05/30/2011 09:13 EDT | Updated 07/30/2011 05:12 EDT

Party Down: Or How I Learned to Stop Worrying and Love the Two-Party System

When I handed my toddler Emile my completed ballot to gleefully stuff into the box a few weeks back, I had no reason to think our NDP vote would be anything but a throwaway. When he's old enough to ask, I'll admit that this is not what democracy looks like.

When I handed my toddler Emile my completed ballot to gleefully stuff into the box a few weeks back, I had no reason to think our NDP vote would be anything but a throwaway.

For exactly half my life I'd voted for Canada's traditional third party, and always with the resigned belief that the best I could hope was that this principled runt of a party might act as the ruling government's conscience.

The unintended byproduct of an NDP vote, however, was that it helped their ideological opposites to victory. That is simply what third (or fourth and fifth) parties do. They are spoilers. They not only don't stand a chance at winning, but inevitably hand power to their political rivals. Even strategically voting for your least-worst candidate does little other than increase cynicism and decrease turnout.

This time around, the NDP moved one rung up the ladder to form the official Opposition. In doing so they split enough votes with the Liberals, who became the third-party spoiler, to award a minority of Canadians a majority Conservative government over the clearly voted wishes of 60 per cent of the population. The much-vaunted NDP surge single-handedly gave Stephen Harper his legislative stranglehold by helping him win 23 new seats despite increasing his popular vote by only two per cent.

Even in the U.S., the occasional third-party candidate causes supporters to vote against their own interests. Ralph Nader voters may have honestly believed there was no difference between "Gush and Bore" during the 2000 U.S. election, but his Green Party's futile campaign took just enough Democrat votes to get George W. elected.

In hindsight, it would be hard to argue that Nobel-winning enviro warrior Al Gore would have taken America down the same post-9/11 path as G-Dub, even if we assume the attacks would've happened under the watch of a president whose dad hadn't stationed U.S. troops in the Saudi Arabian holy land.

It happens to the right, too. Ross Perot's quixotic campaign boosted Bill Clinton into the White House in 1992 while the Reform Party's rise the following year reduced the then-ruling Progressive Conservatives to two seats, despite 16 per cent of the vote, handing majority power to the Liberals until the two right-wing parties finally merged.

Multi-party systems either keep third parties in perpetual third place, result in minority governments falling like dominos or create coalitions that give disproportionate influence to niche interests like Israel's tiny ultra-orthodox parties who hold the peace process hostage.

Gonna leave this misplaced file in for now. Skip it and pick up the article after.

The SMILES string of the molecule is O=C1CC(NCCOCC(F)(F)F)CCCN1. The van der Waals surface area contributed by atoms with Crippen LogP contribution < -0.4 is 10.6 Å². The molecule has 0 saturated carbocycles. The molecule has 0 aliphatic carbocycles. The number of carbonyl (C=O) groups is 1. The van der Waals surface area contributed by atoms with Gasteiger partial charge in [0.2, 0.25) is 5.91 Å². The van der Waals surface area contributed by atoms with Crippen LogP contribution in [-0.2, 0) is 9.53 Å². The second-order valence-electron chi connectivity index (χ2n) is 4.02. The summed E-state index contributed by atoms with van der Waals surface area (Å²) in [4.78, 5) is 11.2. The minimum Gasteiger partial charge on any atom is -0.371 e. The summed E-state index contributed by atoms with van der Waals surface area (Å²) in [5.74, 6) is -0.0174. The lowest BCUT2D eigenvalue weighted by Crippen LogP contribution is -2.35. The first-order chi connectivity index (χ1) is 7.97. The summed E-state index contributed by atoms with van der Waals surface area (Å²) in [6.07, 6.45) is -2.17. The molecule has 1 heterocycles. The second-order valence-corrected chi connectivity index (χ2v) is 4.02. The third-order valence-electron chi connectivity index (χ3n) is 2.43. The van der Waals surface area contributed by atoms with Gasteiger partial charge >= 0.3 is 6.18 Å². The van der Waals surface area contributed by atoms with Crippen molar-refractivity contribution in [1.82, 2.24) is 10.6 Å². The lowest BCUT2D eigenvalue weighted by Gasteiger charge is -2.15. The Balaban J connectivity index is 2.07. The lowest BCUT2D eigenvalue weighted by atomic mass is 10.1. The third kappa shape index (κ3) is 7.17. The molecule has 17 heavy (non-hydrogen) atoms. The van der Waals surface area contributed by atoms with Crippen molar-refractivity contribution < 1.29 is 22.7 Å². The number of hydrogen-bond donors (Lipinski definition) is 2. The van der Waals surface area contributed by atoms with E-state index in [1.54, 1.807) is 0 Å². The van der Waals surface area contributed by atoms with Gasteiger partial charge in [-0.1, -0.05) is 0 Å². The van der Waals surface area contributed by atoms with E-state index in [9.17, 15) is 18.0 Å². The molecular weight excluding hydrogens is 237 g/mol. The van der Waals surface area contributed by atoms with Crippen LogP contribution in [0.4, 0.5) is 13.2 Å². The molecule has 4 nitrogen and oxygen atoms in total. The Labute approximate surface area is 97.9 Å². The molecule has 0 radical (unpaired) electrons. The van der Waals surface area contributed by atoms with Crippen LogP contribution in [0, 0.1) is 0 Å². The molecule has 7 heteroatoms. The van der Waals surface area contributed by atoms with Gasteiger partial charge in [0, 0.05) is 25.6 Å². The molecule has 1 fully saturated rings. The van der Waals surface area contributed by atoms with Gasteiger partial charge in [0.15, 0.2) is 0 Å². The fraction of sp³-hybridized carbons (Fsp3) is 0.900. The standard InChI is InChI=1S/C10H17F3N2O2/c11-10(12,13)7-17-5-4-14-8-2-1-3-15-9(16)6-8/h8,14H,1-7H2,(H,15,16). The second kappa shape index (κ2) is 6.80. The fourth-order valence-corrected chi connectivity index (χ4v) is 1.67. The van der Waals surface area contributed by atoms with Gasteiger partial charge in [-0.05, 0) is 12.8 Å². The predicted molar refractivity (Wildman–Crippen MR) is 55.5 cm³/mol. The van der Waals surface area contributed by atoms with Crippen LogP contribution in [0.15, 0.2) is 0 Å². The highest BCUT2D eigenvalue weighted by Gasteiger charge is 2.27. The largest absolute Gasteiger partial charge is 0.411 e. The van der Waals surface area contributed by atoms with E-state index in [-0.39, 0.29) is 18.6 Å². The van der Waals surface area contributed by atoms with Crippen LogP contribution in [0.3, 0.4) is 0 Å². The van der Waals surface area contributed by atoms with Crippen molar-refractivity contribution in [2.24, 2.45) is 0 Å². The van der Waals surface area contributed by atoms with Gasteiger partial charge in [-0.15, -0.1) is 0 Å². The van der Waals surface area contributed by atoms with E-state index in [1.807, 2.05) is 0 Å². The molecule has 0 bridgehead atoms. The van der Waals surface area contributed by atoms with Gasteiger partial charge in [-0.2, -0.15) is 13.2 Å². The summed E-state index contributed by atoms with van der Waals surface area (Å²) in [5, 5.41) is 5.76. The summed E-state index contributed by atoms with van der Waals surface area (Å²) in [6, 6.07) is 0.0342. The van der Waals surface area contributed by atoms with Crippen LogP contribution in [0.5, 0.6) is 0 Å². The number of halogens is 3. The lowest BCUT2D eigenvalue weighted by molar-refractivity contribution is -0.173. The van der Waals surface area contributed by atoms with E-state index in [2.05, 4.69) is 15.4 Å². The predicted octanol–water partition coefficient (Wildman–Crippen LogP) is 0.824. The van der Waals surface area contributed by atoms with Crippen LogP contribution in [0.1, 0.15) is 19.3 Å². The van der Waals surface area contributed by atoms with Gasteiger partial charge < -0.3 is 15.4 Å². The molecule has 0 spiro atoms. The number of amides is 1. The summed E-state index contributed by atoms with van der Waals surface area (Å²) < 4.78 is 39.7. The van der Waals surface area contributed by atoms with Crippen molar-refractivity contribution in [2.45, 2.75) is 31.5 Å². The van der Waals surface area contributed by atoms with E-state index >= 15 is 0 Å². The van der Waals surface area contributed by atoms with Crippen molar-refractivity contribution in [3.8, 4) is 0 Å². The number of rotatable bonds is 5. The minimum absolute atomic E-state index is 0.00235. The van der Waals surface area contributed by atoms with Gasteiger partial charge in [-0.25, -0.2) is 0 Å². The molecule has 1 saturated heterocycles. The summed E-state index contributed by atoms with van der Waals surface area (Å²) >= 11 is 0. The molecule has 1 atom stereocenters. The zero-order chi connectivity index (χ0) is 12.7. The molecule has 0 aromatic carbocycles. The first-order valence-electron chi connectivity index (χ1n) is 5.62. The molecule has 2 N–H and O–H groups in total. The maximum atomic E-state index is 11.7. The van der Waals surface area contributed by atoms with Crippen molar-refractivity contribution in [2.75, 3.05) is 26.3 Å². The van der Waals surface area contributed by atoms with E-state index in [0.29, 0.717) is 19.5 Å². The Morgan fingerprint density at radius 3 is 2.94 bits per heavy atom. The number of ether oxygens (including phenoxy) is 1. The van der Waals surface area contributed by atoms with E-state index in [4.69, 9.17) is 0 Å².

Prime Minister Harper, an admirer of all things American, also desires a two-party system because he thinks that he can win a battle of right vs. left -- or capitalism vs. socialism, as his ad writers will no doubt put it -- now that the NDP have supplanted the Liberals. But he's only guaranteed a win when his rivals are splitting the center-left vote. The benefit of a two-party system is that every few years, voters tend to give the other side a go.

When Harper's majority is sworn in next week, he will proceed to rule like he has a mandate. But he does not. Leaving aside his 39.6 per cent popular vote, the margin of

victory in the 14 most closely contested conservative races that produced this majority was about 6,200 votes. Combined.

A recent recount in Toronto's Etobicoke Centre riding saw conservative MP Ted Opitz squeak by with a 26-vote lead in our first past the post system, although the NDP candidate garnered about 7,700 votes.

There are solutions to the spoiler situation. Proportional representation would give smaller party votes electoral value rather than produce the opposite of the voter's intent. But moving beyond a winner-take-all system would first require the majority willingly give its power to small minorities. Ain't gonna happen.

The more likely scenario would see the Liberals absorbed into the NDP under the leadership of Jack Layton. Canadians, especially left-wingers, may be wary of adopting a U.S.-style two-party system -- but for all its faults at least we could go to the polls and actually get the government the majority voted for.

As the system stands now, when Emile is old enough to ask, I'll have to admit that this is not what democracy looks like.